Elizabeth first met David Wills in 1945. She had just been appointed Head Occupational Therapist at Birmingham's Yardley Green Chest Hospital, and David had begun a year as a Fellow at Woodbrooke, the Quaker college and study centre in Birmingham. Elizabeth wrote her first letter to David on September 22, 1945:
Dear Mr. Wills,
We have, at this Sanatorium, a programme for the entertainment and education of our patients, most of whom stay with us for at least six months. Informal talks on subjects of general interest form an important part of this programme, and I wondered if you could help us here. These outside interests mean a great deal to patients who are cut off from ordinary activities for so long.
The talks always take place on Tuesday afternoons, and are usually given onthe wards with the id of microphone and loud speakers.
If you can spare a Tuesday afternoon we shall all be very grateful. Perhaps you will let me know whether I may telephone to fix a date, and to learn what subject you would deal with.
Mr. Hoyland, of Woodbrooke College, was kind enough to give me your name, although, of course, he did not know whether you would be able to come.
P.S. For the most part we have light subjects or more serious subjects dealt with in a lively and simple manner.
We don't have David's return letter, but we can gauge something of the response, and the beginnings of a relationship, in Elizabeth's next letter of October 5th, 1945:
Dear Mr. Wills,
Thank you for your letter. Of course, Mr. Hoyland was not pulling my leg - and if you would be persuaded to come and give a talk on your experiences with Juvenile Delinquents, I feel sure it would interest the patients a great deal. It would certainly interest me.
Elizabeth's next letter (October 8th) is two pages long and full of practical details - bus routes and directions to the Sanatorium. The next after that - the letter following up his talk (dated 17 November 1945, "The patients did find your talk interesting, in spite of your doubts on the subject") - concluded with the hook: "I will, if I may, write early in the new year to fix a date for your next visit." From which more talks and letters developed.
Elizabeth wrote on November 26, 1946 of a Jungian medical psychologist, Mrs. Kitzinger, whom she would like David to meet; of Adrian Hill's book "Art versus Illness" (the response to which we do have: "I have read Adrian Hill's book, and found it very interesting in spite of being (as it seems to me!) so incredibly badly written." DW to EC 30.11.1946); and of the work that David and his wife Ruth were initiating with maladjusted children at Bodenham Manor:
You both made me feel rather as I felt after listening to a lecture recently. It was an account, given in very few words, of the starting up of a leper colony and the work in it. It's marvellous work - but it bristles with almost incredible obstacles - and it all depends on who does it. It does, you know - even if the method is all important.
In all of which we can see the future unfolding, and a woman whose personality was at least as strong as David's, and whose capacity to creatively and deftly manage the opportunities that exist within the political complexities of institutional and organisational processes was considerably better developed.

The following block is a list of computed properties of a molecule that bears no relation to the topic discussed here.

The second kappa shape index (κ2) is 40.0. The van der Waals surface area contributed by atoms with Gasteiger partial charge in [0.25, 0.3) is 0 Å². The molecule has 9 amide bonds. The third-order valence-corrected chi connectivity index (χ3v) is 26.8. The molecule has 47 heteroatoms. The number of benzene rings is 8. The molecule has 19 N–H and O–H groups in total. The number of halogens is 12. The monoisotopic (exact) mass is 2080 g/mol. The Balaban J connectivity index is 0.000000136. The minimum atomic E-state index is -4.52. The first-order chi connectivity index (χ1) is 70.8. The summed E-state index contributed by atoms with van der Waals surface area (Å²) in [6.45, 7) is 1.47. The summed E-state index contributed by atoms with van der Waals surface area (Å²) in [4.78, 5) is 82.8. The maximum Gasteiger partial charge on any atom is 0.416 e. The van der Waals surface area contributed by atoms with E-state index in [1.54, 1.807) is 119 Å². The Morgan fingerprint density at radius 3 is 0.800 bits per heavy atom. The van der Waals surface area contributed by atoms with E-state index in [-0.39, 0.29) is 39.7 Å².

David's wife Ruth died of cancer in 1956, by which point Elizabeth had moved to live and work at Withymead, the Jungian therapeutic community in Devon where she was an Art Therapist from 1955-1960, "and doing some work in Pottery and Dance Movement" (as she says in her 1961 CV above). They shared their marriage there, and Elizabeth moved to join him at Bodenham Manor in 1960. When David found it impossible to continue at Bodenham (see the relevant section from his unpublished Autobiography here ), she joined him in job-seeking; taking on joint responsibility for the informal children's home referred to in the recorded interview with Anthony Rodway, and at Reynolds House, the aftercare hostel from which they ultimately retired to the Cotswolds.
For Elizabeth's role in the history and development of Art Therapy in Britain, see the discussion of Elizabeth Wills in chapter 9 of Diane Waller's "Becoming a Profession: The history of art therapy in Britain 1940-82", Routledge, 1991. See, too, references in Imogen Wiltshire's "Painting as Psychotherapy: Arthur Segal's Painting School for Professionals and Non-Professionals (1937-1944)", MPhil thesis, History of Art, University of Birmingham, 2013. She is a profoundly interesting person; and for those of us fortunate enough to have known her, carried her accomplishments and her past with a lightness which made them all but invisible behind her delight in the present.
P.S. On the leaving of Bodenham Manor: A missed opportunity for Pestalozzi?
In 1961 Elizabeth and David were seeking jobs, and assembled their CVs. In his, David explained at some length why, at almost 58 years of age, he was jobless (and implicitly, perhaps, why he had made himself jobless, and what might be expected from any employer references):
1949/61 Warden of Bodenham Manor, a special residential school for maladjusted children. This school was established to carry on the methods with which I had been experimenting at Barns House and Hawkspur Camp, and the principles described in the books I had written about these two pieces of work. Briefly, theses may be described as being broadly Pestalozzian in nature, involving The provision of unconditional affection in an atmosphere of freedom and tolerance, with a large measure of "Shared Responsibility." At the end of 1960 the staffing policy of the Managers made it increasingly difficult for me to carry on the school as originally envisaged, and rather than dilute my methods further, I resigned. (Easter 1961).
The reference to "Pestalozzian in nature" stands out. We know from the creative turbulence thrown up by the Early Pestalozzi Children Project that David visited the Pestalozzi Children's Village in Sedlescombe, East Sussex, as a potential job applicant. Question: Is this the actual CV for that application?